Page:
In this study, we use this scale to measure people’s attitudes toward ritual. A 5-item short form of the Personal Involvement Inventory (Zaichkowsky, 1985) was utilized to measure personal involvement. This PII scale has been widely used in marketing and tourism research (Sweeney & Soutar, 2001; Mano & Oliver, 1993; Sparks, 2007). Travel intention was measured by using the purchase intention scale (Petroshius & Monroe, 1987), which has one dimension with 3 items. The item was worded as follows: “How likely would you be to take a journey according to the popular video context in the next 12 months?”, “How likely would you be to take a travel in different cities based around popular video context in the 12 months?”, “How likely would you recommend your friends to take a travel to the city according to around popular video context?”. All the scales were measured using Likert type scale from 1 strongly disagree through to 5 strongly agree.

In this study, travel intention was a stand-in for the actual travel plan. There are two reasons. First, there are many factors that influence people making a travel plan, and this would create some sort of response bias. At the same time, in our research, we found that the person who actually travels will affect his actual willingness to travel because of certain travel experience. By asking their travel intention we can reduce questions mentioned before (Wee, Ta, & Cheok, 1995).

3.3. Data Analysis

In this study, we used the Statistical Package for Social Sciences (SPSS) for sample descriptive analysis, reliability and validity analysis, and factor analysis. These analyses are the basis for subsequent correlation regression analysis. Finally, the Process in SPSS was used to run linear regression and intermediary inspection to regulate the relationship between variables.

4. Results

4.1. Responders’ Profile

Of the 254 completed and valid questionnaires, 60.4% of the samples were females. Among respondents, most of their ages were under 30 years old (90.2%). 77.2% of the samples have a college or university degree. Almost three-fourth of them spent last than 5000 CNY per month. Totally the respondents’ profile is basically consistent with Douyin user portraits (Penguin Intelligence, 2018).

4.2. Internal Consistency and Construct Validity

First, we use Cronbach’s reliability coefficients to exam the internal consistency of each construct. Table 2 shows Cronbach’s reliability coefficients of ritual are all over 0.9 (RA = 0.907, RS = 0.916, RPR = 0.929, PAU = 0.935), Cronbach’s reliability coefficients of personal involvement (0.756) and travel intention (0.821) are also above the generally agreed upon lower limit of 0.70 ( Hair, Anderson, Tatham, & Black, 1984). Thus, all the scales have good reliability for subsequent analysis. Table 2 also presents the correlations between ritual, personal involvement, and travel intention. Results showed that ritual artifacts, ritual script, ritual performance roles, ritual audience, and personal involvement were all correlated significantly to the travel intention in a positive direction.

Then, we run the validity analysis to verify the internal structure of the concepts in which EFA (exploratory factor analysis) and KMO (Kaiser-Meyer-Olkin) were conducted (Anderson & Gerbing, 1988). This item will be eliminated if it meets both of the following conditions: a) its corrected item-total correlation was less than 0.4; b) it has large coefficients across multiple dimensions at the same time (Byrne, 2001). Consequently, only one item from ritual artifacts (not fun-fun) were eliminated, other items are all retained. Table 3 reveals the final outcomes. The KMO of the ritual’s four dimensions were rung 0.899 to 0.927. Personal involvement (0.777) and travel intention (0.706) all have good validity which was both higher than the recommended index of 0.60 (Garson, 2001).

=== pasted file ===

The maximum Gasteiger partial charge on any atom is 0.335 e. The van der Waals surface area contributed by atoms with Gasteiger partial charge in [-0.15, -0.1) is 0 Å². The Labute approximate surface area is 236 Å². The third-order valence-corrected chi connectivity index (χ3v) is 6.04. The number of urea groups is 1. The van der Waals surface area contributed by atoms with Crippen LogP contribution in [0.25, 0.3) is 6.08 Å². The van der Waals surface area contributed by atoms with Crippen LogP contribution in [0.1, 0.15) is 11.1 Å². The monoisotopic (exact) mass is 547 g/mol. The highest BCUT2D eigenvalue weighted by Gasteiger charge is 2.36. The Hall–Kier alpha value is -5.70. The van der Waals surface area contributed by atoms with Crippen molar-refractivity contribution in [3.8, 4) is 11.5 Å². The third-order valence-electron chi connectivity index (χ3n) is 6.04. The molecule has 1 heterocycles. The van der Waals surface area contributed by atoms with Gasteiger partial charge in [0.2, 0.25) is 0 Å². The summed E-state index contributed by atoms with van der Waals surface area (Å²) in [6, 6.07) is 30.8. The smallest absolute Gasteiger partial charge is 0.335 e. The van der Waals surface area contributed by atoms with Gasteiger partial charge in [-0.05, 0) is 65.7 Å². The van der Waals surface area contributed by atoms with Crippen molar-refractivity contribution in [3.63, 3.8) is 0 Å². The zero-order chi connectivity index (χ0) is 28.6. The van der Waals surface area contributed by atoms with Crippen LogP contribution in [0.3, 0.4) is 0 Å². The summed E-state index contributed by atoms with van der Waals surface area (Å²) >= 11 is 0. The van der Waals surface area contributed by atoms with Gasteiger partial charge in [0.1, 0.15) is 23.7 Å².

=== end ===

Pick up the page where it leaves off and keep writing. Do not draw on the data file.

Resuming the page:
Table 2. Correlation and reliabilities of constructs.

**p < 0.01; Reliability coefficients of the respective constructs were on diagonal.

Table 3. Factor analysis of the measuring instrument.

4.3. Evaluation of the Hypothesized Relationship

4.3.1. Hypothesis Testing of Relationships

To test the hypothetical relationships, linear regression was conducted by taking the maximum likelihood estimation method. Table 4 shows the results of the hypothesis. As hypothesized, ritual had a positive and significant effect on personal involvement (β = 0.399, t value = 6.884, p = 0.000). Hypothesis 1 was supported. Additionally, ritual artifacts, ritual script, ritual performance roles, and the ritual audience had a positive and significant effect on personal involvement. Hypothesis 1a, 1b, 1c, 1d were supported. Hypothesis 2 predicted that personal involvement was positively related to travel intention which is also been supported (β = 0.687, t value = 15.008, p = 0.000). Hypothesis 3 proposed that ritual can enhance our travel intention. Data analysis results show that this hypothesis is verified (β = 0.430, t value = 7.537, p = 0.000). Also, ritual artifacts, ritual script, ritual performance roles, and the ritual audience had a positive and significant effect on travel intention. Hypothesis 3a, 3b, 3c, 3d were supported.

Ritual was hypothesized to affect travel intention through personal involvement. The direct, indirect and total effects of ritual on travel intention were 0.2211, 0.2916 and 0.5127 (0.2211 + 0.2916). Personal involvement was an important mediator variable to travel intention due to the indirect effect (0.2916) are higher than the direct effect (0.2211). However, there is still a significant correlation between rituals and travel intentions which means that personal involvement is partial rather than full mediation (Hair et al., 2006). In this part, we also tested the mediating effect of personal involvement between ritual artifacts, ritual script, ritual performance roles, ritual audience, and travel intention.

4.3.2. Mediating Effect